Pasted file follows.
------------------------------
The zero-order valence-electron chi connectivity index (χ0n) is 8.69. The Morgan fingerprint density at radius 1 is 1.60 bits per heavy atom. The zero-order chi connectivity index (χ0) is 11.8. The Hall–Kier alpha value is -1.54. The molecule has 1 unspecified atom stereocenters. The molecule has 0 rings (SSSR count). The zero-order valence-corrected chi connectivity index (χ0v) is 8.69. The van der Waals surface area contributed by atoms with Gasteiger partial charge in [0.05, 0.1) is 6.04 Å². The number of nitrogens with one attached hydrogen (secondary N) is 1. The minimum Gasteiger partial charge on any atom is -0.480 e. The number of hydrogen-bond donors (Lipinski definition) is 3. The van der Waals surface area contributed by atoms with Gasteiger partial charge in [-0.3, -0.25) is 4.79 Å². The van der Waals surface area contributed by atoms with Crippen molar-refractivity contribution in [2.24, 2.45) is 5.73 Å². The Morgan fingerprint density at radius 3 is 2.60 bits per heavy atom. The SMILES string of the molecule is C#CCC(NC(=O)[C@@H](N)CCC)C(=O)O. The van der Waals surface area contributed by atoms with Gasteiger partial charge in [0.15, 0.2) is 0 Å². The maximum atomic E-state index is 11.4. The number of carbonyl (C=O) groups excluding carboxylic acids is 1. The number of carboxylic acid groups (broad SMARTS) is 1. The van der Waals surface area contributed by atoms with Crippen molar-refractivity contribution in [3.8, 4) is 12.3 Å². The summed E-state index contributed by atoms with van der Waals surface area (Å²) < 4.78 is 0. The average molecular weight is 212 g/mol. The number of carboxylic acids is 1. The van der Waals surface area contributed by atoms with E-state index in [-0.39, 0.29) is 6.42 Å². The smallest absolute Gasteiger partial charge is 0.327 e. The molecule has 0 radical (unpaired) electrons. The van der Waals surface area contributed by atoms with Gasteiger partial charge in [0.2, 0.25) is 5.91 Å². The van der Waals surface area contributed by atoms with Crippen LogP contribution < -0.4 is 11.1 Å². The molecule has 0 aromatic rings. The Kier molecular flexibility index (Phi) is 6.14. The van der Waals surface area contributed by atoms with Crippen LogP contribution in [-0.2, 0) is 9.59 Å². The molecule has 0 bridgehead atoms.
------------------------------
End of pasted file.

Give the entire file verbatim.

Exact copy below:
The zero-order valence-electron chi connectivity index (χ0n) is 8.69. The Morgan fingerprint density at radius 1 is 1.60 bits per heavy atom. The zero-order chi connectivity index (χ0) is 11.8. The Hall–Kier alpha value is -1.54. The molecule has 1 unspecified atom stereocenters. The molecule has 0 rings (SSSR count). The zero-order valence-corrected chi connectivity index (χ0v) is 8.69. The van der Waals surface area contributed by atoms with Gasteiger partial charge in [0.05, 0.1) is 6.04 Å². The number of nitrogens with one attached hydrogen (secondary N) is 1. The minimum Gasteiger partial charge on any atom is -0.480 e. The number of hydrogen-bond donors (Lipinski definition) is 3. The van der Waals surface area contributed by atoms with Gasteiger partial charge in [-0.3, -0.25) is 4.79 Å². The van der Waals surface area contributed by atoms with Crippen molar-refractivity contribution in [2.24, 2.45) is 5.73 Å². The Morgan fingerprint density at radius 3 is 2.60 bits per heavy atom. The SMILES string of the molecule is C#CCC(NC(=O)[C@@H](N)CCC)C(=O)O. The van der Waals surface area contributed by atoms with Gasteiger partial charge in [0.15, 0.2) is 0 Å². The maximum atomic E-state index is 11.4. The number of carbonyl (C=O) groups excluding carboxylic acids is 1. The number of carboxylic acid groups (broad SMARTS) is 1. The van der Waals surface area contributed by atoms with Crippen molar-refractivity contribution in [3.8, 4) is 12.3 Å². The summed E-state index contributed by atoms with van der Waals surface area (Å²) < 4.78 is 0. The average molecular weight is 212 g/mol. The number of carboxylic acids is 1. The van der Waals surface area contributed by atoms with E-state index in [-0.39, 0.29) is 6.42 Å². The smallest absolute Gasteiger partial charge is 0.327 e. The molecule has 0 radical (unpaired) electrons. The van der Waals surface area contributed by atoms with Gasteiger partial charge in [0.2, 0.25) is 5.91 Å². The van der Waals surface area contributed by atoms with Crippen LogP contribution < -0.4 is 11.1 Å². The molecule has 0 aromatic rings. The Kier molecular flexibility index (Phi) is 6.14. The van der Waals surface area contributed by atoms with Crippen LogP contribution in [-0.2, 0) is 9.59 Å². The molecule has 0 bridgehead atoms.